Seeking Scholarly Guided Tour of WW2 Germany

Friends, I am reading over Rick Steves' fine piece on "Sobering Sites of Nazi Europe." Any first-hand recommendation(s) for a sound, scholarly guided tour (in English) of Germany focused on World War Two sites? Please advise and many thanks Bob

Posted by Fred
San Francisco
2700 posts

Hi, Are you primarily interested in military and war sites, such as (these are the ones I would recommend) Remagen, Zossen/Wünsdorf, Berlin-Treptow, Fürstenwalde, Berlin-Karlshorst, Seelow, the Reichswald, the Oderbruch at Frankfurt an der Oder, Torgau an der Elbe, the Resistancemuseum in Berlin, just to name a few, I don't recommend the Luftwaffe Museum at Berlin-Gatow. Or, do you want to see mainly Nazi sites, such as the camps, Landsberg am Lech, Bad Tölz, those sites connected with Holocaust such as Wannsee, the Holocaust Memorial in Berlin, Munich, Berchtesgaden, Nürnberg...the building where the War Crimes Trial took place and party rally site remnants. Presumably, you should find audio guides available, but don't bet on it, esp at the more esoteric places, where a reading knowledge of the language is expected.

Posted by Ms. Jo
Frankfurt, Germany
4766 posts

Much depends on the cities you want to visit, and what part of WW2 sites interest you the most. Do you want the cities where decisions were made, monumental buildings created, or locations for battles, or sites of horror, like Concentration Camps. Are you interested in the hows and whys or just the locations to see them? You can pop into Wannasee or the Olympic Stadium near Berlin, if you just want to see them, but to get a real sense of the history, and the meaning of these places, you will need to read a lot of the text at the exhibits and sites or have a guide who can give you an accurate, but condensed version. Most cities will have guides who can give you a specialized tour concerning the 3rd Reich or WW2. Once you narrow that down, where you want to go, it will be easier to find your tours and guides.

Posted by Fred
San Francisco
2700 posts

Hi, If you want to see more on the Resistance, aside from the Resistance Museum in Berlin, I absolutely recommend two other places: Schloss Hardenberg in Neuhardenberg, located east of Berlin near Seelow on the way to the Oder. It's part of the famous von Hardenberg family estate. The Museum is revealing as it is poignant. That member of Hardenberg family was part of the July 20 events but survived to write his memoirs of the event. You need a car to go from Berlin out to the town and the Schloss. I don't recall seeing any audio guides, certainly wasn't asked if I wanted one. The 2nd place: South of Hechingen (south of Stuttgart) is the Schloss Stauffenberg, one of the von Stauffenberg family Schlösser open to the public. Definitely you need a car or go by taxi to reach the grounds from Hechingen.

Posted by Tom
Hüttenfeld, Hessen, Germany
9131 posts

I'll just note this... most of the legacy of the Nazi and WWII era is not what remains, but what's missing. The appearance of most German cities today is the result of the massive post-war rebuilding projects. Almost no damaged or destroyed Nazi building projects were rebuilt, and most of those that weren't significantly damaged remain in private ownership or government use (some of the few exceptions noted above). There are no preserved battlefields, although you can see some of the crumbling remains of the western defenses if you're willing to hike deep into the woods. Otherwise, many of the tours I've read about highlight "non-sites", mainly places where something of historic significance formerly stood or ocurred, but is now long since gone. Probably the most visible sign- nearly every town has a war memorial for the local sons who died in the world wars. These are generally rather low key and sober. Even more tragic is that many of the listed dead shared the same last names. You wonder how many families were wiped out by that needless war.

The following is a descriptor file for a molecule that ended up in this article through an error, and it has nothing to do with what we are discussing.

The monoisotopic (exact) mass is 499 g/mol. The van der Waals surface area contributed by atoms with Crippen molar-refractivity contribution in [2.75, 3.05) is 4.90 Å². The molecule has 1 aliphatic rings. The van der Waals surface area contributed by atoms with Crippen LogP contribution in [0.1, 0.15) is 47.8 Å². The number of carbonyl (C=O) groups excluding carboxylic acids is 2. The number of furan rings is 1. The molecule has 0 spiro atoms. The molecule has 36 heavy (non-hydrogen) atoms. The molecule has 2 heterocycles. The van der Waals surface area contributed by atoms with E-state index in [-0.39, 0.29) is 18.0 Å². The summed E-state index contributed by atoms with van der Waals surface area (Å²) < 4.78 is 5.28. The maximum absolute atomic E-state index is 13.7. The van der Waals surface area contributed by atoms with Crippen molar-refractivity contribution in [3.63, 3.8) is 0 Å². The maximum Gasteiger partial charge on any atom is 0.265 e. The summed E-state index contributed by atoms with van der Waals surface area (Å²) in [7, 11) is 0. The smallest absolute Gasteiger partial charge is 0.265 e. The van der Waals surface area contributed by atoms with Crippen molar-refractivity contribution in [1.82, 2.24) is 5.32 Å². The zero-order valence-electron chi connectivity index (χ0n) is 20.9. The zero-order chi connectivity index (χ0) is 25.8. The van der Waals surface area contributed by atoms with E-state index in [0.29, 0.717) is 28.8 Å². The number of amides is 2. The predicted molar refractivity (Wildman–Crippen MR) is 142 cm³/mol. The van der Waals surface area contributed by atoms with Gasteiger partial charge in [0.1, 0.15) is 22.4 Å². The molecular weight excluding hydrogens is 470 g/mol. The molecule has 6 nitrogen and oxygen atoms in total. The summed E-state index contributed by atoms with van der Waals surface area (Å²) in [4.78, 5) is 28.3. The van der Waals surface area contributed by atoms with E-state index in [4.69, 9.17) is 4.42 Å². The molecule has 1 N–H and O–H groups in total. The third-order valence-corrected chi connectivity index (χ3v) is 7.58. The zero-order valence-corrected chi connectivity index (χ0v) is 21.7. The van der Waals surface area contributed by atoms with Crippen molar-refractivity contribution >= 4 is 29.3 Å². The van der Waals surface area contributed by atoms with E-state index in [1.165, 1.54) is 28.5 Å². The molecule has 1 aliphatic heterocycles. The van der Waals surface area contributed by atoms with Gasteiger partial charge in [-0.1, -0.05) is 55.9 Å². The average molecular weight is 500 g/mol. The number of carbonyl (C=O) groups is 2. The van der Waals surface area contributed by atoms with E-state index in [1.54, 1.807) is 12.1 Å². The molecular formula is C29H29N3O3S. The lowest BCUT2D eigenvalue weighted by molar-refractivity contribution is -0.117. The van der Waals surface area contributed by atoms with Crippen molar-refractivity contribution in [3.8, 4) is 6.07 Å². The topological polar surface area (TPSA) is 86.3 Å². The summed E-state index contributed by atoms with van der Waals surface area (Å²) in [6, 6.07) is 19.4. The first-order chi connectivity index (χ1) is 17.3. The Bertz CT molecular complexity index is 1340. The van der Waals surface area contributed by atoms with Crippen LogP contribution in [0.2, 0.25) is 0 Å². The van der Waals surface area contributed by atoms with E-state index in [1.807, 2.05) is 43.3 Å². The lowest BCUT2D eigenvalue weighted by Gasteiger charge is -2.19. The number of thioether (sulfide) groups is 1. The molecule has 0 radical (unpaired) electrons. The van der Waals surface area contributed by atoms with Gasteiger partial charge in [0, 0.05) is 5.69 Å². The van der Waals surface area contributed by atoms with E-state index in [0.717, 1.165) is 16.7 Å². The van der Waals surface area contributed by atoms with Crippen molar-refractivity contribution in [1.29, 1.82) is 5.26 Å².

Posted by Robert
Alexandria, VA, USA
8 posts

All, I appreciate the quick and rather thorough replies. I will have to prioritize my interests and I'm grateful for the detailed comments. I am familiar with Valour Tours, but have not used them. I would still prefer a small or private guided tour by a scholar on the subject in whatever city/cities that my traveling companion and I decide to visit. I know sometimes that college professors/local authors will conduct walking tours as a side job and I have had great experiences in Dublin with this approach. Again my thanks.
Bob

Posted by Ms. Jo
Frankfurt, Germany
4766 posts

If you are going to visit Munich, I would contact Taff Simon, from Dark History Tours. See if he can help you with your quest by either planning a tour for you, or giving you the names of someone who can. http://www.dark-history.eu/index.htm

Posted by Fred
San Francisco
2700 posts

Hi, On "...conduct walking tours" and "scholarly," I suggest you contact the Militärgeschichtliches Forschungsamt (Military Historical Research Office) in Potsdam. It may be well worth it when in the greater Berlin and Potsdam area.

Posted by Robert
Happy Valley, PA
156 posts

Bob: Would you mind sharing what you find out/who your tour with and post it in the "trip report" page in the Traveler's Helpline? Thanks very much.